Lessons from Amazonia: The Ecology and Conservation of a Fragmented Forest
DescriptionDeforestation is occurring at an alarming rate in many parts of the world, causing destruction of natural habitat and fragmentation of what remains. Nowhere is this problem more pressing than in the Amazon rainforest, which is rapidly vanishing in the face of enormous pressure from humans to exploit it. This book presents the results of the longest-running and most comprehensive study of forest fragmentation ever undertaken, the Biological Dynamics of Forest Fragments Project (BDFFP) in central Amazonia, the only experimental study of tropical forest fragmentation in which baseline data are available before isolation from continuous forest took place. A joint project of Brazil's National Institute for Research in Amazonia and the U.S. Smithsonian Institution, the BDFFP has investigated the many effects that habitat fragmentation has on plants, invertebrates, and vertebrates. The book provides an overview of the BDFFP, reports on its case studies, looks at forest ecology and tree genetics, and considers what issues are involved in establishing conservation and management guidelines.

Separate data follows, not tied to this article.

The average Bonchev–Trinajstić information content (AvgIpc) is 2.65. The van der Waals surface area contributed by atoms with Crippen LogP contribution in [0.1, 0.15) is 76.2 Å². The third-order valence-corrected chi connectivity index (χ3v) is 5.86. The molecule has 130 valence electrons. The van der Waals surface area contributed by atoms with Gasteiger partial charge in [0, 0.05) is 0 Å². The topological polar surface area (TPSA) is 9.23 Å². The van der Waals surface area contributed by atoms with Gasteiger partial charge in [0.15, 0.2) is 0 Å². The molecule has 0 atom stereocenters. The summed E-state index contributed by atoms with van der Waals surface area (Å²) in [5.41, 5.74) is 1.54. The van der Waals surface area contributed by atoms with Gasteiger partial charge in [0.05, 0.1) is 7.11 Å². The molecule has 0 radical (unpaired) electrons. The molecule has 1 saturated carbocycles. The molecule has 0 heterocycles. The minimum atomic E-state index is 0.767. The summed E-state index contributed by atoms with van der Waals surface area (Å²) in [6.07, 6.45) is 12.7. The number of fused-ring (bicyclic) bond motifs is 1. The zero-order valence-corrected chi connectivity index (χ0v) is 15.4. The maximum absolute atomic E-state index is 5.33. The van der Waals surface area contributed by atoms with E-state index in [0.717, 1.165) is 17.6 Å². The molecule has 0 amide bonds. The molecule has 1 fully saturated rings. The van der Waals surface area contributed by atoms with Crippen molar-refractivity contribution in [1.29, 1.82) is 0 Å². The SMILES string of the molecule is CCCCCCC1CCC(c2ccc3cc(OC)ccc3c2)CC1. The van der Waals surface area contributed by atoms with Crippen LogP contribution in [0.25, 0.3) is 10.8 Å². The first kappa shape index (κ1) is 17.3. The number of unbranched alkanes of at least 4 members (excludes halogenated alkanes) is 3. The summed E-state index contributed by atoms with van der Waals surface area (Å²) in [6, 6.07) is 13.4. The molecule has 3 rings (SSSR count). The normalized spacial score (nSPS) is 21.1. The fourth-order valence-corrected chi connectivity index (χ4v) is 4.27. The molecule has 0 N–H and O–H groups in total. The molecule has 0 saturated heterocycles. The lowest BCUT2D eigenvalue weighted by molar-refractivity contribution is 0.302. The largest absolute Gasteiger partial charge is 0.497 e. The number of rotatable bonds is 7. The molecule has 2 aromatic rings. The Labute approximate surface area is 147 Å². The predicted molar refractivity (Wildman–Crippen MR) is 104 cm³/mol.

Yale University Press
December 11, 2001
7.32 X 10.2 X 1.5 inches | 0.03 pounds
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About the Author
Richard O. Bierregaard, Jr., is assistant professor (adjunct) in biology at University of North Carolina, Charlotte. Claude Gascon is vice president for field support at Conservation International, Washington, D.C. Thomas E. Lovejoy is chief biodiversity adviser and lead specialist for Latin America and the Caribbean, the World Bank. Rita Mesquita is in the ecology department at the Instituto Nacional de Pesquisas da Amazonia, Brazil.